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What Is Echoic Memory?

Medically Reviewed by Dan Brennan, MD on June 28, 2021

Echoic memory is the ultra-short-term memory for things you hear. The brain maintains many types of memories. Echoic memory is part of sensory memory, storing information from the sounds you hear.

How Does Echoic Memory Work?

When your ears hear a sound, they transmit it to the brain where echoic memory stores it for about 4 minutes. In that short time, the mind makes and stores a record of that sound so that you can recall it after the actual sound has stopped. This process is ongoing, whether you are aware of the sounds or not.

Storage or deletion. Within the short time the memory lasts, the brain decides to discard or store the echoic memory. If the sound has essential context, the brain will move the information to short-term memory. Here, it will stay for about 20 minutes before being deleted or moved to the long-term memory part of the brain. The length of stay of any echoic memory in long-term memory depends on how often you replay that information in your mind.

Duration of echoic memory. Your echoic memory operates on an ultra-short-term basis, so it lasts briefly. It depends on the specific situation. Because echoic memory is brief, your brain can record many echoic memories throughout the day.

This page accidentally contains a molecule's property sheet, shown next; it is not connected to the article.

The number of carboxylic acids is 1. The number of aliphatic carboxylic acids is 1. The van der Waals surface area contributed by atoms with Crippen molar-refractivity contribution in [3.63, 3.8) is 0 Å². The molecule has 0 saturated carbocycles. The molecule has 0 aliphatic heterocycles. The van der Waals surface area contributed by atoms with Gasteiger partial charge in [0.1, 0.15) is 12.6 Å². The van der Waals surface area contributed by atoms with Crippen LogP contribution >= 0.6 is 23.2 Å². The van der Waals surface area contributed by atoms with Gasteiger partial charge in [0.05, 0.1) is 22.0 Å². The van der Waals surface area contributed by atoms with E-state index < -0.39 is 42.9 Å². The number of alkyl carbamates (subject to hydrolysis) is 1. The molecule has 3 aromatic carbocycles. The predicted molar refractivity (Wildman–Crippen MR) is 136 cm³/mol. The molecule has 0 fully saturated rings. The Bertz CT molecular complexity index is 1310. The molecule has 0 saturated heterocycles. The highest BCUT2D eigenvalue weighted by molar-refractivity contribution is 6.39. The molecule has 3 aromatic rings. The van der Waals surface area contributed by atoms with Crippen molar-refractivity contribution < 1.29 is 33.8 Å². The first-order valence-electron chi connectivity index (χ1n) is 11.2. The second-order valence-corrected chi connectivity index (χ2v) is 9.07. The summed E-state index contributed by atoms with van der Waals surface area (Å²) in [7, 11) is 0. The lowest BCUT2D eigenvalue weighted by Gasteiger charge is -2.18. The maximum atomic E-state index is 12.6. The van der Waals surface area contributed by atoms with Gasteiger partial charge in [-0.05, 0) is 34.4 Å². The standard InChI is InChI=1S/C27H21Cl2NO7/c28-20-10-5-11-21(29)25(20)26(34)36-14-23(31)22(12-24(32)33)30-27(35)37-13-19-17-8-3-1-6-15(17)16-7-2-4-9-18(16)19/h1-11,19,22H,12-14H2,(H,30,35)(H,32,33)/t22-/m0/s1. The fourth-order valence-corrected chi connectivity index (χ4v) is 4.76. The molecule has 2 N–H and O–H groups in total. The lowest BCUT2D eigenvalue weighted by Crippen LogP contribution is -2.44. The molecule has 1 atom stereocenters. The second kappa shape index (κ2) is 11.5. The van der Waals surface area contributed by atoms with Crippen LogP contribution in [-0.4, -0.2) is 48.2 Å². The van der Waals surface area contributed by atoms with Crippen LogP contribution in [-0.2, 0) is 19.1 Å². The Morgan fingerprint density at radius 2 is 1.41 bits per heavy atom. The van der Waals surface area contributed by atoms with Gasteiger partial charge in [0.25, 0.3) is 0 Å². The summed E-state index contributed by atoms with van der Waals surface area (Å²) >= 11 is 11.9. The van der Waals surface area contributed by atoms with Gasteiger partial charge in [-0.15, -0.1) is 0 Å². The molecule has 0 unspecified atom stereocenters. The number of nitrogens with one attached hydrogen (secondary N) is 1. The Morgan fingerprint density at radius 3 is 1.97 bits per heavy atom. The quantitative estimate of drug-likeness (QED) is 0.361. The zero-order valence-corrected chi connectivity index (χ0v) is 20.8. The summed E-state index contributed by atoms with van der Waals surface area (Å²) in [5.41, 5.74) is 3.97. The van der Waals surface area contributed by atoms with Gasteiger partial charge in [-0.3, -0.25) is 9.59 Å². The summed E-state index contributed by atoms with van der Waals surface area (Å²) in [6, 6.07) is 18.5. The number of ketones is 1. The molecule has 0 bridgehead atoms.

Sometimes, two different pieces of audio information will overlap and reach your ears at the same time. The brain automatically recognizes the two separate pieces of information or a change in information. It relies on the echoic memory to hold these two pieces of information simultaneously.

Echoic Memory Impairment

Your echoic memory can sometimes lose its functionality. The impairment results from a medical condition or event that tampers with the memory. When the impairment is in children, it causes problems with speech, and communication difficulties are present.

Some medical conditions that contribute to echoic memory loss include:

Impairment of the echoic memory affects your quality of daily life. If you notice that you have difficulties remembering sounds you once could easily remember, seek medical help. The doctor will do tests to determine if you have any memory impairments. Treatment options are available for each specific diagnosis.

WebMD Medical Reference

Sources

SOURCES:

American Psychological Association: “Memory” A Five-Day Unit Lesson Plan for High School Psychology Teachers.”

APA PsychNet: “Musical echoic memory training (MEM).”

Frontiers in Psychiatry: “Making Sense of Mismatch Negativity.”

Journal of experimental psychology. Learning, Memory, and Cognition: “Echoic memory processes in good and poor readers.”

Neurocase: “A stroke patient with impairment of auditory sensory (echoic) memory.”

Pegasus: “How the Brain Responds to Music.”

PLoS One: “Echoic Memory: Investigation of Its Temporal Resolution by Auditory Offset Cortical Responses.”

StatPearls: Short Term Memory Impairment.”

The Journal of Neuroscience: “Event-Related Brain Potential Correlates of Human Auditory Sensory Memory-Trace Formation.”

University of Idaho: “Physiological Psychology.”

Webspace: “General Psychology: Memory.”

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